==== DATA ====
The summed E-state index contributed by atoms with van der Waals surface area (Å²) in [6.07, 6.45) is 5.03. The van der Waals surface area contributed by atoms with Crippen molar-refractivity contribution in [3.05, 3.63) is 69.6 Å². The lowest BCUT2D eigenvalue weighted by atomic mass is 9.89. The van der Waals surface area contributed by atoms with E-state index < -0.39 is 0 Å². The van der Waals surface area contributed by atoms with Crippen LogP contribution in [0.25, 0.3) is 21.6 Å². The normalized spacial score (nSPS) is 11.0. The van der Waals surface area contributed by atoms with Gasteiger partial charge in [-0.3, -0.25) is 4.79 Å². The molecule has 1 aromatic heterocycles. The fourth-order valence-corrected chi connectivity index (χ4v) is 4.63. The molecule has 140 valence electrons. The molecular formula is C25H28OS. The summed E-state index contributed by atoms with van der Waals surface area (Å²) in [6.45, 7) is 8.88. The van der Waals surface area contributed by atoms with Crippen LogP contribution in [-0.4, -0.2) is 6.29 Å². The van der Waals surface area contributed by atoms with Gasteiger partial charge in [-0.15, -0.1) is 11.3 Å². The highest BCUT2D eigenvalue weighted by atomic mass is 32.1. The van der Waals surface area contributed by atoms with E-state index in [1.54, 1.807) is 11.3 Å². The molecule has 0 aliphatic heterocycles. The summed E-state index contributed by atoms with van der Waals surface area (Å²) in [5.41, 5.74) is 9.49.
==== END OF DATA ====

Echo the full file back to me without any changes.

The summed E-state index contributed by atoms with van der Waals surface area (Å²) in [6.07, 6.45) is 5.03. The van der Waals surface area contributed by atoms with Crippen molar-refractivity contribution in [3.05, 3.63) is 69.6 Å². The lowest BCUT2D eigenvalue weighted by atomic mass is 9.89. The van der Waals surface area contributed by atoms with E-state index < -0.39 is 0 Å². The van der Waals surface area contributed by atoms with Crippen LogP contribution in [0.25, 0.3) is 21.6 Å². The normalized spacial score (nSPS) is 11.0. The van der Waals surface area contributed by atoms with Gasteiger partial charge in [-0.3, -0.25) is 4.79 Å². The molecule has 1 aromatic heterocycles. The fourth-order valence-corrected chi connectivity index (χ4v) is 4.63. The molecule has 140 valence electrons. The molecular formula is C25H28OS. The summed E-state index contributed by atoms with van der Waals surface area (Å²) in [6.45, 7) is 8.88. The van der Waals surface area contributed by atoms with Crippen LogP contribution in [-0.4, -0.2) is 6.29 Å². The van der Waals surface area contributed by atoms with Gasteiger partial charge in [-0.15, -0.1) is 11.3 Å². The highest BCUT2D eigenvalue weighted by atomic mass is 32.1. The van der Waals surface area contributed by atoms with E-state index in [1.54, 1.807) is 11.3 Å². The molecule has 0 aliphatic heterocycles. The summed E-state index contributed by atoms with van der Waals surface area (Å²) in [5.41, 5.74) is 9.49.